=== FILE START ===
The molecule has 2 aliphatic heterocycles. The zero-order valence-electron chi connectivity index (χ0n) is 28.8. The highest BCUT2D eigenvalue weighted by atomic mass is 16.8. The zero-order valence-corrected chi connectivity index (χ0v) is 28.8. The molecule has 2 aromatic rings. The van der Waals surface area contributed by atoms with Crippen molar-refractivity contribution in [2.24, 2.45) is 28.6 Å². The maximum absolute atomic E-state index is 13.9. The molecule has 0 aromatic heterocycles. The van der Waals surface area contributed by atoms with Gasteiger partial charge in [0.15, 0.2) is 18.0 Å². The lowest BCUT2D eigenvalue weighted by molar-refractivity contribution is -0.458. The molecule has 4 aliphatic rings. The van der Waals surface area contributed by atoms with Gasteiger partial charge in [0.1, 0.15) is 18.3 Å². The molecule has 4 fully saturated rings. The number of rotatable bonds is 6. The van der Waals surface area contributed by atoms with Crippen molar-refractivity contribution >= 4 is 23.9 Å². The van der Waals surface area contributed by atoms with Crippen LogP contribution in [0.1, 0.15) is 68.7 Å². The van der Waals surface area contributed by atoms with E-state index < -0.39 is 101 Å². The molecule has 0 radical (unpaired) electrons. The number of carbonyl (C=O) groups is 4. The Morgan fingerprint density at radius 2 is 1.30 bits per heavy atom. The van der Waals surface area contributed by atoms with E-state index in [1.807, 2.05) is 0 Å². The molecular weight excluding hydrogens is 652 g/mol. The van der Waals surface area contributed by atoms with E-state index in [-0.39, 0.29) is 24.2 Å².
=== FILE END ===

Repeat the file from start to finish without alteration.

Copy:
The molecule has 2 aliphatic heterocycles. The zero-order valence-electron chi connectivity index (χ0n) is 28.8. The highest BCUT2D eigenvalue weighted by atomic mass is 16.8. The zero-order valence-corrected chi connectivity index (χ0v) is 28.8. The molecule has 2 aromatic rings. The van der Waals surface area contributed by atoms with Crippen molar-refractivity contribution in [2.24, 2.45) is 28.6 Å². The maximum absolute atomic E-state index is 13.9. The molecule has 0 aromatic heterocycles. The van der Waals surface area contributed by atoms with Gasteiger partial charge in [0.15, 0.2) is 18.0 Å². The lowest BCUT2D eigenvalue weighted by molar-refractivity contribution is -0.458. The molecule has 4 aliphatic rings. The van der Waals surface area contributed by atoms with Gasteiger partial charge in [0.1, 0.15) is 18.3 Å². The molecule has 4 fully saturated rings. The number of rotatable bonds is 6. The van der Waals surface area contributed by atoms with Crippen molar-refractivity contribution >= 4 is 23.9 Å². The van der Waals surface area contributed by atoms with Crippen LogP contribution in [0.1, 0.15) is 68.7 Å². The van der Waals surface area contributed by atoms with E-state index < -0.39 is 101 Å². The molecule has 0 radical (unpaired) electrons. The number of carbonyl (C=O) groups is 4. The Morgan fingerprint density at radius 2 is 1.30 bits per heavy atom. The van der Waals surface area contributed by atoms with E-state index in [1.807, 2.05) is 0 Å². The molecular weight excluding hydrogens is 652 g/mol. The van der Waals surface area contributed by atoms with E-state index in [-0.39, 0.29) is 24.2 Å².